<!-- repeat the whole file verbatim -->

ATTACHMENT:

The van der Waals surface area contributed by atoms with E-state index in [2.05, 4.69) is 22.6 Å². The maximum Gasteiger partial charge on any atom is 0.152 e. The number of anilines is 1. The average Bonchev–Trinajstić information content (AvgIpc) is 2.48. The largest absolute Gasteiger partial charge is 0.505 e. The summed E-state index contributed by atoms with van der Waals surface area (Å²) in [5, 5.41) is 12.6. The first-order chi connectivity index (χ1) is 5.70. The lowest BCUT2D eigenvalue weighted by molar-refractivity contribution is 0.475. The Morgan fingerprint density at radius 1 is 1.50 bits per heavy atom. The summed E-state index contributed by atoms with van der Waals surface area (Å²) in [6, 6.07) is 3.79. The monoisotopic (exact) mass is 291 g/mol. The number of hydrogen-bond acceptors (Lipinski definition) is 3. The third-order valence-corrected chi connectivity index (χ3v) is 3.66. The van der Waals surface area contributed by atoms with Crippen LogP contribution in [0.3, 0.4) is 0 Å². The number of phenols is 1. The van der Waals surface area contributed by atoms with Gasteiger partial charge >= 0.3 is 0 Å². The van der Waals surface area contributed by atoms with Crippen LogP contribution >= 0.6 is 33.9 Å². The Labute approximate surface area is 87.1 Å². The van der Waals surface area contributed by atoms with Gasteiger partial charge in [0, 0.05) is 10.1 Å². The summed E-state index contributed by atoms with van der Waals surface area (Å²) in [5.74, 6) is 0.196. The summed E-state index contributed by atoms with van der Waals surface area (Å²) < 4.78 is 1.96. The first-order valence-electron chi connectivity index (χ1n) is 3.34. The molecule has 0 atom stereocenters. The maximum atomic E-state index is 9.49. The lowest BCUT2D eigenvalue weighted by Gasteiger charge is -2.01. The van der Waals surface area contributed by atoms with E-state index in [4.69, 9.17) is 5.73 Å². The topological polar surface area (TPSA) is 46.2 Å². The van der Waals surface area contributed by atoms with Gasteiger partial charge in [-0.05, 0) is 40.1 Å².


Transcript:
The van der Waals surface area contributed by atoms with E-state index in [2.05, 4.69) is 22.6 Å². The maximum Gasteiger partial charge on any atom is 0.152 e. The number of anilines is 1. The average Bonchev–Trinajstić information content (AvgIpc) is 2.48. The largest absolute Gasteiger partial charge is 0.505 e. The summed E-state index contributed by atoms with van der Waals surface area (Å²) in [5, 5.41) is 12.6. The first-order chi connectivity index (χ1) is 5.70. The lowest BCUT2D eigenvalue weighted by molar-refractivity contribution is 0.475. The Morgan fingerprint density at radius 1 is 1.50 bits per heavy atom. The summed E-state index contributed by atoms with van der Waals surface area (Å²) in [6, 6.07) is 3.79. The monoisotopic (exact) mass is 291 g/mol. The number of hydrogen-bond acceptors (Lipinski definition) is 3. The third-order valence-corrected chi connectivity index (χ3v) is 3.66. The van der Waals surface area contributed by atoms with Crippen LogP contribution in [0.3, 0.4) is 0 Å². The number of phenols is 1. The van der Waals surface area contributed by atoms with Gasteiger partial charge >= 0.3 is 0 Å². The van der Waals surface area contributed by atoms with Crippen LogP contribution >= 0.6 is 33.9 Å². The Labute approximate surface area is 87.1 Å². The van der Waals surface area contributed by atoms with Gasteiger partial charge in [0, 0.05) is 10.1 Å². The summed E-state index contributed by atoms with van der Waals surface area (Å²) in [5.74, 6) is 0.196. The summed E-state index contributed by atoms with van der Waals surface area (Å²) < 4.78 is 1.96. The first-order valence-electron chi connectivity index (χ1n) is 3.34. The molecule has 0 atom stereocenters. The maximum atomic E-state index is 9.49. The lowest BCUT2D eigenvalue weighted by Gasteiger charge is -2.01. The van der Waals surface area contributed by atoms with E-state index in [4.69, 9.17) is 5.73 Å². The topological polar surface area (TPSA) is 46.2 Å². The van der Waals surface area contributed by atoms with Gasteiger partial charge in [-0.05, 0) is 40.1 Å².